Children’s passions are as valuable as adults’. Although assumed temporary, their passions are vital to a fulfilling life.
Have you ever remembered liking doing something so much in your childhood?
Whether it’s doodling random shapes on your notebook’s extra pages or building robots by combining random scraps lying around, there’s always one activity children can’t get enough of. Something that would take most of their time and make their eyes sparkle with so much joy and excitement.
Most of the time, adults hearten them to continue, finding amusement in their happiness. It doesn’t matter how tired their children get or how dirty the house becomes; adults find satisfaction in seeing their children do something worthwhile. But sometimes, parents frown upon their children pursuing something outside their academic affairs. Whether it’s soccer or discouraging them, especially if the activity doesn’t align with what they deem successful.
How adults react to these endeavors can make or break children’s passions.
How Children’s Passions Are Deemed Worthy or Not
Years ago or even today, most parents believed children only have limited fields to pursue that would bring them success and financial abundance. They’re keen on pushing children on the corporate path. This limits their engagement in activities that only familiarize them with fields such as medicine or architecture – careers most parents deem more valuable and secure.
On the other hand, activities related to the arts are commonly frowned upon. With the negative perception that these are only worthy of hobbies and not for serious and long-term careers, parents hinder their children’s passions for the arts. Regardless of how talented children are in the field, they’re deterred from developing further since “there’s no money in art.” Whenever they’re seen pursuing these, parents criticize and realign them to activities regarded as more valuable.
This viewpoint comes from a very traditional perception of societal value. Although hearing similar stories can be frustrating, it pays to remember these sentiments aren’t necessarily ill-intended.
Parents only want what’s best for their children. Unfortunately, this means sticking to what society deems stable from a more traditional lens. Parents want their children to pursue corporate, medical, or the sciences because it’s where money and stability are believed to be. Perhaps, back then, this holds true. But now, with how society has changed, the arts’ value has been redefined.
Instead of condemning parents from cultivating this viewpoint, guide them toward recognizing that all passions and interests are worthy of nurturing. No passion is worth less than the other.
What They Wish to Pursue Is up to Them
Children’s passions should solely depend upon them.
Regardless of how adults wish to care for their children, adults shouldn’t meddle with where children find their happiness. Parents don’t know their children as much as they believe they do. Happiness is an internal experience. No matter how unaware children may be, they should still know themselves more than anyone else. Pushing them toward a direction they aren’t satisfied with is like tying them to a pole despite them having wings. They are free to do something, but their flight is still limited to something they can’t undo.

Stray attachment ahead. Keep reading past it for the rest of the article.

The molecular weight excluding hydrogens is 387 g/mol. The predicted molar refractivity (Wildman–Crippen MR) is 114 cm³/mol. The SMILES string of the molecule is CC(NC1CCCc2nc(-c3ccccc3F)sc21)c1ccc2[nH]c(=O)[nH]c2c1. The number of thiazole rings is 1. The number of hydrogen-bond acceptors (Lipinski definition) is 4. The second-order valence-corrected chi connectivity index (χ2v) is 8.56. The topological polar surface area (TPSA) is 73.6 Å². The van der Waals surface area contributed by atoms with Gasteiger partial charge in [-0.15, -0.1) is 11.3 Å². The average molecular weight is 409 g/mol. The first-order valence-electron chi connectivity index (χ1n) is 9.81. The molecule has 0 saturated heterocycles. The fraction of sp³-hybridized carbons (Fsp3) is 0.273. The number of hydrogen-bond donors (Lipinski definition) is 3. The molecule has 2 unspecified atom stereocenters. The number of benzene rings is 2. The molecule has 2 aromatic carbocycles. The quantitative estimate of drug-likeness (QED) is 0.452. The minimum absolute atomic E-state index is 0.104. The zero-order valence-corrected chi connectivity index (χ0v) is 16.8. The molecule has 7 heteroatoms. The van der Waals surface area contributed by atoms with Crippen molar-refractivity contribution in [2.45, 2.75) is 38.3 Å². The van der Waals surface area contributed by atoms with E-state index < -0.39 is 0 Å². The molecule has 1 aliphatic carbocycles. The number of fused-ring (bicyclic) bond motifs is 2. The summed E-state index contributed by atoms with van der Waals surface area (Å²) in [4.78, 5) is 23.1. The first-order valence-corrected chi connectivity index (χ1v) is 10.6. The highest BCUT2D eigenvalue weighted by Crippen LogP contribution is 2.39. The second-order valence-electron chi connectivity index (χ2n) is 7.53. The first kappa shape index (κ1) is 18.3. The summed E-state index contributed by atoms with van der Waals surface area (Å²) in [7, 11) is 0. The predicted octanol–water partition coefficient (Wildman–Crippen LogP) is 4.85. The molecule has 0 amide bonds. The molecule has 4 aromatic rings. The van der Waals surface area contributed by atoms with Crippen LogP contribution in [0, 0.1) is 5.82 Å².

There’s no harm in supporting children in endeavors they wish to do. These might not adhere to what parents believe is the most beneficial, but it’s what fills their hearts with joy.
It’s easy to think children’s passions are temporary – a passing interest they will forget after a day or two. Given their age, there’s no way they already know what they want to do long-term. However, maintaining a supportive nature will help them find their genuine passions. What they’re pursuing now may not be their end all be all. But it’s one step closer to finding their true purpose.
The Importance of Nurturing Their Passion
Beyond the satisfaction of allowing children to have a choice, giving them the freedom to pursue their passions can lead to a more fruitful future. Author Raymond Quattlebaum can attest to that.
Raymond Quattlebaum is one of those individuals who had a knack for things during childhood.
Currently a writer with a passion for poetry, Ronald started this endeavor when he was much younger. He remembered writing his first poem in third grade that his teacher liked so much it ended up in the school’s newspaper. Imagine, at eight or nine years old, a third grader already published his composition for one of literature’s most complex materials to create.
It might not be an accomplishment from the sciences, but it has boosted his morale.
If his parents prevented him from creating poetry back then, he wouldn’t have stuck with writing. The world wouldn’t have one more poet to marvel at and relate with. And Ronald wouldn’t have realized his passion for literature. Decades since his first achievement, he has already harvested the fruits of his endeavor as he’s now writing and earning money from it.
If parents must get anything from Quattlebaum’s experience, it’s that the arts are as valuable to pursue as the other fields. He also mentions how wonderful poetry has made him feel about himself. Hence, children’s passions shouldn’t only contribute to society’s improvement but also the individual’s happiness and satisfaction.